20+ Most Interesting Homes On The Planet.

20+ Most Interesting Homes On The Planet. March 31, 2023Leave a comment

Everyone has a different vision of what their dream home is going to look like. Some want small and concise, while others prefer a house the size of a mansion. But designing the perfect home isn’t always easy, especially when you have a vision that is totally out of this world. Just ask the architects who designed these homes. They’re so insanely unique that they really stand out among the other homes in the neighborhood. So, here’s a look at some of the most bizarre homes around the globe. If you’re looking for inspiration on your future home’s design, this list will certainly give you some ideas.Howard Hughes converted the tail and wings of a 1930s Boeing Stratoliner into the ultimate attraction for tourists and school groups. The Cosmic Muffin now offers a historical and educational attraction to visitors all year long.

These beehive homes were created around 3700 BC and were common in deserts, cities and farming communities. They were made using mud, dirt, straw, and stones. And it has an oculus hole at the top, which sucks hot air out but allows light to come in.

It was designed by Vietnamese architect Dang Viet Nga, and some say that it resembles a hollowed-out tree. It has 10 theme guest rooms, hallways, staircases and bridges inspired to give off a fairy tale motif.

Since the village of Monsanto contains tons of huge granite boulders, residents built homes around, between, and under these massive rocks. Believe it or not, people have lived this way for hundreds of years.

Who else would you expect to live in this five-story rock house other than an Islamic spiritual leader named Imam Yahya? It was built on the remnants of another building and is the perfect blend between a rock face and architecture.

Artist Michael Khan and his wife, Leda Livant, used materials like driftwood, rocks and waste building materials to construct this home in 1979.

It took them 29 years, and now tourists can enjoy the organic interior of this artistic abode.

This collection of rock houses, mansions, rock hotels, and monasteries were carved into the soft rock, which was formed millions of years ago by volcanic ash, which created this cone shaped rocks that are up to 40 meters high.

The late Dick Clark built this cave-like home with rocky interiors, which was inspired by the “Flintstones” cartoon.

It has a magnificent view of the Pacific Ocean, the Channel Islands, the Serrano Valley, and the Boney Mountains.

A wooden frame was built on top of a foundation of flat stones, which held a couple of layers of turf. The turf provides insulation against the cold too.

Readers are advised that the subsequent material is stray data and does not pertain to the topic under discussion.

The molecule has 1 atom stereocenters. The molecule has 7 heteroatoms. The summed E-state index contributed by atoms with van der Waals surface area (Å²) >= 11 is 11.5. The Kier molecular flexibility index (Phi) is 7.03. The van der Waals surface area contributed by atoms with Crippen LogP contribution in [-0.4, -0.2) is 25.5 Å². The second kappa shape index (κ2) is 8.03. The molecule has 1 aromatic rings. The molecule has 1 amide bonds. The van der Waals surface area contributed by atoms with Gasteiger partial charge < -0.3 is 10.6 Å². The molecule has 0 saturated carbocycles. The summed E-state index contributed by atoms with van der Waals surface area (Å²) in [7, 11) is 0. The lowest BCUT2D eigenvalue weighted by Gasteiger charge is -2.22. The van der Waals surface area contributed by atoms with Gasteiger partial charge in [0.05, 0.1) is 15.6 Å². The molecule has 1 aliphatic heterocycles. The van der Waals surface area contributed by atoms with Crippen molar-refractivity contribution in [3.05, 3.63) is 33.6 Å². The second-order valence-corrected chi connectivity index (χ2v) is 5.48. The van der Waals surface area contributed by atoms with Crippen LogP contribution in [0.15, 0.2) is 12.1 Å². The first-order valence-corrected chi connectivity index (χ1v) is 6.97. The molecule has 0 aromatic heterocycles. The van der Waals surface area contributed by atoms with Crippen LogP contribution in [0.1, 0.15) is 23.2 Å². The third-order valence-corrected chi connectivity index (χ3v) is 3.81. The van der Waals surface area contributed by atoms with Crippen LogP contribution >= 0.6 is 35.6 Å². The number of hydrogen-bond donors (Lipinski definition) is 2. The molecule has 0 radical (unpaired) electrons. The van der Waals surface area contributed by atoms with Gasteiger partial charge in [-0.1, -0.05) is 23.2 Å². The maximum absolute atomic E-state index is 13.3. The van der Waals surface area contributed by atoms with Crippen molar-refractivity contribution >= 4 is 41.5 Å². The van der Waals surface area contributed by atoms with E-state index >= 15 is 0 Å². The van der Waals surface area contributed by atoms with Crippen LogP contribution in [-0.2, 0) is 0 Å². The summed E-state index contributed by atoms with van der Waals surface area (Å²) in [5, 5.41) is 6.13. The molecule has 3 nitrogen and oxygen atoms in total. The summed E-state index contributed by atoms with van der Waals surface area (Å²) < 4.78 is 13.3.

Oh, and the homes are interconnected and you have to share a communal bathroom.

The Xiyi people carved 110 rooms on the side of this cliff during the Tang Dynasty. It’s also been dubbed the biggest maze of China because you need stone steps and ladders to connect to the various levels of the communal caves.

Artist Jayson Fann came up with this design for a small house made of eucalyptus branches so people could relax and sleep. It was intended to be a beach home or a forest getaway and can accommodate 8 people at a time.

The Keret House is 122 cm wide and is sandwiched between two buildings. It was designed by Polish architect Jakub Szczesny to act as a temporary home for writers on the road. But you wouldn’t want to live in such a cramped space forever.

In lieu of an igloo made of ice, the Kvivik Igloo has a turf roof which provides insulation. These igloos are located between the mountains and the bay to give tourists a modest accommodation and the most idyllic view of their lives.

It was designed by MOS Architects so that the owner can change the layout and expand the space of the home by adding extra units. The Element House is the ultimate dreamhouse for modern expanding families.

It was designed by Christian Muller Architects and SeARCH to provide the perfect view of the alpine scenery. To get in, you have to walk into a barn and make your way across an underground tunnel. It’s also available for rent.

It’s affectionately referred to by locals as the Teletubby house. It’s built underground and you can only see the front glass of the house.

The house can’t be seen from high above because it’s perfectly camouflaged by the natural scenery.

The Exbury Egg was designed by Stephen Turner as an artistic experiment, but it later became a minimal living alternative when he’s out on the water. The wooden exterior was designed to blend with the marshland and contains a basic shower, a hammock and a cooking device.

The first of its kind, this apartment complex actually floats on the wetland water. So unlike other homes in the area, the complex doesn’t have to worry about floating, which is common in this area.

It uses submerged pipes to pump water and keep the futuristic complex nice and cool.